Our first experience in the Disney Vacation club was overall excellent. We learned a lot about the club, Disney, and how to effectively get around. I will be posting some pictures soon – we took a lot! The kids were great and everyone was pretty much exhausted by day 3 – next time it will be a much more relaxed approach. The older kids got to go off on their own for one day and it worked out great. We all met in Epcot for some famous fish and chips and I had some great beer to go with it! They used their cards to buy water and snacks and I even got an itemized bill for each child – very cool. My nine year old (Nathan) went on every single ride – I was so proud of him. He seemed to not be phased by even the scariest of rides. Here is a picture of the four oldest on the Rockin Roller Coaster in Hollywood Studios:
Our suite was a two bedroom suite with a common area, full kitchen, and a laundry room (came in very handy). We pre-ordered groceries and even though we spent $160 on groceries it probably saved us a few hundred. We had breakfast and snacks in there the entire trip – big savings for seven people. I loved how we just showed up and the refrigerator and cabinets had all of our groceries packed away – great surprise. Our place was the Bay Lake Towers, right next to the Contemporary. It is pretty centrally located and getting to any park was in a matter of minutes – not too mention Magic Kingdom was right across the street! We actually walked back to the hotel one night from Magic Kingdom. The kids pretty much went on every major ride and never waited more than 10 minutes thanks to the Vacation Club Fast Pass system. I wish we got them every time we went there but apparently they are hard to come by. Our last day in Disney we simply chilled by the pool, ordered pizza pool side and drank pina colada’s!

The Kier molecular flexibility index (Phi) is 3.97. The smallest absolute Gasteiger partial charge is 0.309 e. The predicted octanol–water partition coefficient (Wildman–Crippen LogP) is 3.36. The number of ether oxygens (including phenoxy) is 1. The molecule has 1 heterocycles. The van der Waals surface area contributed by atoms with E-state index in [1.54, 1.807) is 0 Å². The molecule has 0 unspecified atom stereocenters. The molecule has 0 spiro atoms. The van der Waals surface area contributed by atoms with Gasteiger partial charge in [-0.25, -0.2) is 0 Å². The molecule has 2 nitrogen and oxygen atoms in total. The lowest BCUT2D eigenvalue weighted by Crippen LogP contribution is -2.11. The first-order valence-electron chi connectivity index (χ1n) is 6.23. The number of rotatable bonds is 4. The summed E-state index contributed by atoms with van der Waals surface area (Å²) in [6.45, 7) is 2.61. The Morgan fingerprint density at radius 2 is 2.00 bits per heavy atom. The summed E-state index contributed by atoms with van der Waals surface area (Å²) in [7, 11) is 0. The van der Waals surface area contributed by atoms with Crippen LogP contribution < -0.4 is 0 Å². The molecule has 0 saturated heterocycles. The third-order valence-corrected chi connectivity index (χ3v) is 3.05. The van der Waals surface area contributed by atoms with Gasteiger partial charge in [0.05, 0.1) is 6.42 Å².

Next year we plan on renting some jet skis and boats for the lake right behind our hotel – it looked really fun. We are also going to take it a little slower on the park side of things – running around for 12 hours in 90 degree heat with crazy humidity was a bit crazy.
I have written about this software a few times and often go in and play with it. Unfortunately I do not have the time to take the software seriously because it is so darn complex and powerful – it is almost a full time job. I have created very basic pictures and animations but boy what I could do if I could spend hours with this thing. One of my favorite things to do is check out the gallery of pictures created by the Blender community on their site.
Old Guy by Kamil (maqs) Makowski
Blender is the free open source 3D content creation suite, available for all major operating systems under the GNU General Public License.
This is my second post in the leadership series, you can read my first post here about mentoring and management. In that first post I attempted to provide an entertaining narrative about how to be a leader by outlining what not to do. I got an email tonight that was an advertisement for a one day seminar here in Syracuse about Unacceptable Employee Behavior. The seminar is run by Fred Prior Seminars and it looks very interesting.